Delaware enacted legislation (SB 168) in 2018 that requires classroom instruction and tests to address driver etiquette during a traffic stop. Additionally, guidance on how to submit a complaint with an enforcement officer’s supervisor must be included in the curriculum.
A handful of states—including Kentucky, Indiana, Maryland, Michigan, Missouri, Nebraska, New York, North Carolina and Rhode Island—considered, but did not enact, similar legislation in 2018.

Drivers Education

A few states considered legislation concerning driver’s education for young adults and their parents in 2018. Some states—including Connecticut, Massachusetts, Minnesota, Rhode Island and Virginia—offer or require driver’s education courses for parents of teen drivers. Virginia enacted a law (SB 126) in 2018 that allows parents and students from certain districts access to online driver training schools.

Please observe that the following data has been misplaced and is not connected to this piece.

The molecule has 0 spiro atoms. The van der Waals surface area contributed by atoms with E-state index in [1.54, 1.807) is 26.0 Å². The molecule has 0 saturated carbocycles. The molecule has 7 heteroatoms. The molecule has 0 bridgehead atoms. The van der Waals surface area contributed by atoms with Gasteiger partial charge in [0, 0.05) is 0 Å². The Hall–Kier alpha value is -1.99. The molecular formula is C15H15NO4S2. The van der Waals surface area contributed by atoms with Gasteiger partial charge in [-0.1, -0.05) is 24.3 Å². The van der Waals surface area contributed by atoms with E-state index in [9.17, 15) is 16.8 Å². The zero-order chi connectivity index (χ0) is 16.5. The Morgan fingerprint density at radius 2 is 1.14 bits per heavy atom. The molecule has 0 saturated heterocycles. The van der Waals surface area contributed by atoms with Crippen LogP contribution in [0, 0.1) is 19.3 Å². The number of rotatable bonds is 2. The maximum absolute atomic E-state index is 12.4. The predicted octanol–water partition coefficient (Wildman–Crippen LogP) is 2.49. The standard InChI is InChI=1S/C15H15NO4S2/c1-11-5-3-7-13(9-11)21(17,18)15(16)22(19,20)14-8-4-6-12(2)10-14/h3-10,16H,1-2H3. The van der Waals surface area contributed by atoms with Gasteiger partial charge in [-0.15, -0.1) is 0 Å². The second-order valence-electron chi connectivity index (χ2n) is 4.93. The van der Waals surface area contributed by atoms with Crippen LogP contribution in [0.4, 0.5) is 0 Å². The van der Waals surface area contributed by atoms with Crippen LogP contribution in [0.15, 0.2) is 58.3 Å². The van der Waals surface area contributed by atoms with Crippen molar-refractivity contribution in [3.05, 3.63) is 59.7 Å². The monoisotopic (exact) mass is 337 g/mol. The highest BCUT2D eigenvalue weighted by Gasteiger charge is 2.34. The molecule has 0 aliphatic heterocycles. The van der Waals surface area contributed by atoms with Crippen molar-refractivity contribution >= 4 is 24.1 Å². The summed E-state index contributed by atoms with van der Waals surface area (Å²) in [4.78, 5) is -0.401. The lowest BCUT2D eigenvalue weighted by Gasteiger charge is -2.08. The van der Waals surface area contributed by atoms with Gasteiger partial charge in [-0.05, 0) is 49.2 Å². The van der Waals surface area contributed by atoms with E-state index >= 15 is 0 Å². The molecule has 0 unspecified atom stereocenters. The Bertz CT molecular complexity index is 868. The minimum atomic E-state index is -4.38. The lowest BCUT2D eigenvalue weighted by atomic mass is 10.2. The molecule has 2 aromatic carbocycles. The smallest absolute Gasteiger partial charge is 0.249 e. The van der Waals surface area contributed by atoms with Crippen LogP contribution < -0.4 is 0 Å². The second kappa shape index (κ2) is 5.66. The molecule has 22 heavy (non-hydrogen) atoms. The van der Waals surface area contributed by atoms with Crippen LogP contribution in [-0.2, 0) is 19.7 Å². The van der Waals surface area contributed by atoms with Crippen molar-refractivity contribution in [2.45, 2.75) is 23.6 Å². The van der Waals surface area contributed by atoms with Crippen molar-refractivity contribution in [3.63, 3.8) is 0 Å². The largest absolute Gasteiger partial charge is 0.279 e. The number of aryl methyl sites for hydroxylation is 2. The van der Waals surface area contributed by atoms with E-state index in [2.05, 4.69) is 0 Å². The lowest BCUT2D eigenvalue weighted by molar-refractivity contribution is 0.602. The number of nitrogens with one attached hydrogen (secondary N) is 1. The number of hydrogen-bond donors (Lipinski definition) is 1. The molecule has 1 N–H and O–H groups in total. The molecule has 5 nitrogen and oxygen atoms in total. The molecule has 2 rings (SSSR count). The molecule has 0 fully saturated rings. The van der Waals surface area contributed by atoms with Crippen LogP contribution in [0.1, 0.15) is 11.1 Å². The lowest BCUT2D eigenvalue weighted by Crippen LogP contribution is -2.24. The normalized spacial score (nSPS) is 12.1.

Michigan expanded its driver’s education classroom instruction to include information on laws pertaining to bicycles, motorcycles, pedestrians and other vulnerable roadway users (HB 4198). All state laws relating to vulnerable users, bicyclists and motorcyclists are authorized to be incorporated into other subject areas of the driver’s education curriculum.

Teen Distracted Driving

The Journal of Adolescent Health released a report in 2018 that explored the frequency of texting while driving among adolescent drivers from 35 states. The study incorporated two state-level factors associated with texting while driving: the minimum age for obtaining a learner’s permit and the percentage of high school students who drove during the past 30 days.